If you can identify which type of behavior is natural for you, you can more easily choose work that is satisfying to you. Also, if you decide which behaviors you prefer and structure your life so you get to do them, you will find you have more energy. Here is a list of activities that you can do that will meet the need of your preferred type.

* Extraverts--Plan activities to be with people.

* Introverts--Plan to have time alone.

* Sensing--Do something that lets you have control over details. Write computer programs. Have a detailed filing system. Plan an elaborate dinner.

* Intuitive--Use your imagination to come up with new projects. Write them down. Try to carry out some of them.

* Thinking--Write a financial plan. Run your own business.

* Feeling--Get with a friend and talk about your feelings. Do something good for someone else.

* Judging--Be the one who makes decisions. You probably will not be happy unless you have the final say on some issues.

* Perceiving--Gather information and let others make some of the decisions. Have an unscheduled Saturday when you do whatever occurs to you all day long.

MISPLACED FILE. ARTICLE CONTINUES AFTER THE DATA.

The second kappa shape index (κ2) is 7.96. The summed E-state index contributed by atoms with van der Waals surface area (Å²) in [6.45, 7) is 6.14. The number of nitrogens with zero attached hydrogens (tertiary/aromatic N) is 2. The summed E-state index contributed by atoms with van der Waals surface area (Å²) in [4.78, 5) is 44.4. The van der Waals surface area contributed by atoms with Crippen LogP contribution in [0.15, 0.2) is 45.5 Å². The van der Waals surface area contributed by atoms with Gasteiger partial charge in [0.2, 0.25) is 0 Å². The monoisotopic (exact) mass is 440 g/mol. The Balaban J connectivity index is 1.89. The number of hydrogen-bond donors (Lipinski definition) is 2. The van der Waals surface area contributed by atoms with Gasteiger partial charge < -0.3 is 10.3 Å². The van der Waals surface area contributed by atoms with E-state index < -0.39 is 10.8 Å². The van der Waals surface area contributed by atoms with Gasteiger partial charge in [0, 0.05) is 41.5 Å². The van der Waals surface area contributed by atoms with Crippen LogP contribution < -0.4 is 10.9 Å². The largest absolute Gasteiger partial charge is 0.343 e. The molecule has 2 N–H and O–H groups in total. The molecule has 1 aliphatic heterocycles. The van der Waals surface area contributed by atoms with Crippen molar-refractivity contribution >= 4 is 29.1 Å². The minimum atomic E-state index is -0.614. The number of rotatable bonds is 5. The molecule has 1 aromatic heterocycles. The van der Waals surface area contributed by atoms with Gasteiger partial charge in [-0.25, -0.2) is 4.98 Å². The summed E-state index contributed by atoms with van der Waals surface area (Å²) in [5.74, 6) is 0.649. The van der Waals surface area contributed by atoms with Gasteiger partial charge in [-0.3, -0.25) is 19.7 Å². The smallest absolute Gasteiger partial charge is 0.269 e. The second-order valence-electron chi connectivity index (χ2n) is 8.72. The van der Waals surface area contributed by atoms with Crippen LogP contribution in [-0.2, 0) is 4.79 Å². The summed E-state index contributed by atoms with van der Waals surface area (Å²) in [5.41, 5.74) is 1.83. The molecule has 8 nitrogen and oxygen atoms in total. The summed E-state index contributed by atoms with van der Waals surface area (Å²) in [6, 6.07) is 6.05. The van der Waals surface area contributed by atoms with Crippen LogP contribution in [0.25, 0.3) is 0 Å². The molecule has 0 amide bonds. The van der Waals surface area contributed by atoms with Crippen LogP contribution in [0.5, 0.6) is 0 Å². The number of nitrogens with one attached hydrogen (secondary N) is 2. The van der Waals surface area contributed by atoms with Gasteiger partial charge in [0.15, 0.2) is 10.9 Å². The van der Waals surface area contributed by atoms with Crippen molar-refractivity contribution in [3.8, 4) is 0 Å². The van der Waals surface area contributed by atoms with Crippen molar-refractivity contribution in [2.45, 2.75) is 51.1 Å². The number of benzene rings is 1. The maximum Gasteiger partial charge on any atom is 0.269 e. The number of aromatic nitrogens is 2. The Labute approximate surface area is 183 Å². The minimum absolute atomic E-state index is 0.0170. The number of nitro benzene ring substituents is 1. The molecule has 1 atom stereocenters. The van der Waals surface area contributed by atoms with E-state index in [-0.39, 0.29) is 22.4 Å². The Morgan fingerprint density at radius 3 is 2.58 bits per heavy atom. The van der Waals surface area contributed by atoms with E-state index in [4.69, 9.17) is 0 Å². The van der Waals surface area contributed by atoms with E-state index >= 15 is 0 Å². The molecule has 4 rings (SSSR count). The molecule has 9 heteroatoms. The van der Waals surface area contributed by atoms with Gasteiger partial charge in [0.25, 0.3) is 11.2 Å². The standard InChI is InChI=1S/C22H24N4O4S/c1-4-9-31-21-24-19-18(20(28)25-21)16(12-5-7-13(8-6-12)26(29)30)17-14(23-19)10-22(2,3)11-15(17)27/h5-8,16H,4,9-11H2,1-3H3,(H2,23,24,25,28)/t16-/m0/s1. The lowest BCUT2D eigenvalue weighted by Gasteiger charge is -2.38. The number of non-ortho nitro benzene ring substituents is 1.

Know yourself. Choose which behavior fits you. Take the test some time to get a more accurate assessment. The information may help explain why some things energize you and others de-energize you.

Life-work planning may or may not involve changing jobs. If you decide what energizes you and de-energizes you and accept that fact without condemning your inadequacies, you can add activities to your life that satisfy you. If you meet the needs of each of your behavior types, you'll have the energy not only to be productive in your present situation but also to choose new challenges.

Barbara J. Linney is Director of Career Development, American College of Physician Executives, Tampa, Fla.

References

[1] Kroeger, O., and Thuesen, J. Type Talk. New York, N.Y.: Delacorte Press, 1988, p. 281.

[2] Ibid., p. 282.

[3] Ibid., pp. 14-5.

[4] Ibid., pp. 18-9.

[5] Ibid., p.9.

[6] Ibid., p.21.

Other Information Sources

Keirsey, D., and Bates, M. Please Understand Me. Del Mar, Calif.: Prometheus Nemesis Book Co., 1984.

Myers, L. (with Myers, P.). Gifts Differing. Palo Alto, Calif.: Consulting Psychologists Press, Inc., 1980.
COPYRIGHT 1991 American College of Physician Executives
No portion of this article can be reproduced without the express written permission from the copyright holder.
Copyright 1991, Gale Group. All rights reserved. Gale Group is a Thomson Corporation Company.

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Title Annotation:part 1
Author:Linney, Barbara J.
Publication:Physician Executive
Date:Jul 1, 1991
Words:2256
Previous Article:Correcting the practice styles of errant physicians.
Next Article:Resolving and avoiding conflict with the professional staff.